Matthew Upson believes Birmingham City need one more victory to be certain of retaining their Premiership status - and the defender hopes to secure the necessary points in the most unlikely of places.
The 25-year-old England international will be an integral member of Birmingham's rearguard at Chelsea on Saturday. Despite the Londoners being 13 points clear at the top of the table and unbeaten at home all season, Upson believes Blues can pull off a shock result at Stamford Bridge.
Birmingham, who drew 1-1 at home to Tottenham last Saturday, will be hoping Jose Mourinho's side are distracted by the return leg of their Champions' League quarter-final against Bayern Munich next Tuesday, despite taking a two-goal lead in last night's first leg.
But Upson knows Steve Bruce's side will have to perform extremely well and be positive going forward if they are to penetrate Chelsea's miserly defence.
Upson said: "We picked up a point against Tottenham and I think another win would see us pretty much safe. Chelsea will be tough but I would rather go there and have a real go at trying to win the game than lose 1-0 or 2-0 and not really turn up.
"I think that's the attitude we've got to take, to really push ourselves against some of the best players in the country.
"We have just got to go down there in the right frame of mind and with the kind of positive approach you need when you are going to a place where the team is playing really well."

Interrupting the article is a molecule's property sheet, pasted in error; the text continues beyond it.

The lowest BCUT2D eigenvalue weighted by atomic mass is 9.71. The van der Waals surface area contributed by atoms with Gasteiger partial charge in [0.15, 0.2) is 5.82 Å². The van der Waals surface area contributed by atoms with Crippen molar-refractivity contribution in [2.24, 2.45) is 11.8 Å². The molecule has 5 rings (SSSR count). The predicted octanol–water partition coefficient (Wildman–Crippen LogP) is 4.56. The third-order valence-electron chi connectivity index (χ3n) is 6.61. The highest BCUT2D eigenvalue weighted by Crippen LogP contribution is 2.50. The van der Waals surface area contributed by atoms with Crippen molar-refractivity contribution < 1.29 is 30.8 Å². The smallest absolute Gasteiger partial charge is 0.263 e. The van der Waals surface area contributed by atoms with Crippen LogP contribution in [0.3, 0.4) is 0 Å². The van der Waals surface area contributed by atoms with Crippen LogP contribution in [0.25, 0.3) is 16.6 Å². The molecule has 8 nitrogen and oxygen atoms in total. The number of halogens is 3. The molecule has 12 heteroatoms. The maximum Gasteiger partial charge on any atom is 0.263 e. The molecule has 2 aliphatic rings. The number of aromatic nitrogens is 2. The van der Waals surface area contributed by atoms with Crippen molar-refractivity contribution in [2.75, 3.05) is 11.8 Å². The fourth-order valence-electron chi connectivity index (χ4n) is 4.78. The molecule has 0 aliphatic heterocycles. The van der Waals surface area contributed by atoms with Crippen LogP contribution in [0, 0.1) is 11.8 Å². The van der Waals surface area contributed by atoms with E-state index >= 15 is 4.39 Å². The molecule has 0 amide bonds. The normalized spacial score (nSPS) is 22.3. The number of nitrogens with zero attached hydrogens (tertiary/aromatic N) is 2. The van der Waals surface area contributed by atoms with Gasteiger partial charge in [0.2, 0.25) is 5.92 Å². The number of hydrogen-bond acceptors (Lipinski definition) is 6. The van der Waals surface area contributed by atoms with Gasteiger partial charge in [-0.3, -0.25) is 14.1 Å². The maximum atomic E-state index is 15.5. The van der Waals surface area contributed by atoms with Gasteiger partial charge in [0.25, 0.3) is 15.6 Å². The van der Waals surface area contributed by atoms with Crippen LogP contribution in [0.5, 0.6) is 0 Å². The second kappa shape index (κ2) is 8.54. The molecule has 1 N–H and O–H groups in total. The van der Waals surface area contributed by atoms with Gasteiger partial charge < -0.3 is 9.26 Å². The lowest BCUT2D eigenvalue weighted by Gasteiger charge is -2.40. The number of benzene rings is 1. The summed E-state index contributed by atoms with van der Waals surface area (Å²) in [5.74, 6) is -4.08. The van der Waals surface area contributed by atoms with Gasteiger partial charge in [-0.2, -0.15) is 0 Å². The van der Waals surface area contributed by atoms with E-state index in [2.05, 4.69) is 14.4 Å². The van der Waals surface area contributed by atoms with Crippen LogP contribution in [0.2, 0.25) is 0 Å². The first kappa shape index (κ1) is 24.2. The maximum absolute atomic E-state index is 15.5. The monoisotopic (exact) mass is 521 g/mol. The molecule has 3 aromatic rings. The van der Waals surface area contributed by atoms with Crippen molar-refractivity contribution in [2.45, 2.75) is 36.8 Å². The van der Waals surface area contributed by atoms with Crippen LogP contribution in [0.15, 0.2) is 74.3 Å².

Birmingham midfielder Stephen Clemence is doubtful for Saturday's match after missing the encounter with Spurs because of a bruised sternum.
Clemence, aged 27, sustained the injury in the 2-0 victory over Aston Villa last month and Blues' first-team coach Eric Black said: "Clem was devastated to miss the Tottenham game against his old club but he got a hard knock on his sternum. It hasn't gone away and has really knocked the stuffing out of him, so we'll have to see how he is on Friday."
Clemence's injury comes as his father Ray - who played in goal for England - battles prostate cancer.
Clemence senior was diagnosed with the disease this year and has since undergone an operation to remove his prostate. The results are positive, if not quite definitive.
Clemence junior said: "Dad has had his operation and is now waiting for a session of radiotherapy. The operation went well, but there is still a bit of cancer inside him. The radiotherapy will be for six weeks.
"It's not nice for him but, as a family, we are confident he will come through it.
"It is a case of us just being there for him when he needs us. I am sure there are times when he does get down but you would never know it.
"My dad is such a positive person. He would not have achieved as much as he has done in his life without that kind of attitude. He is a strong character and I am sure he will get through this."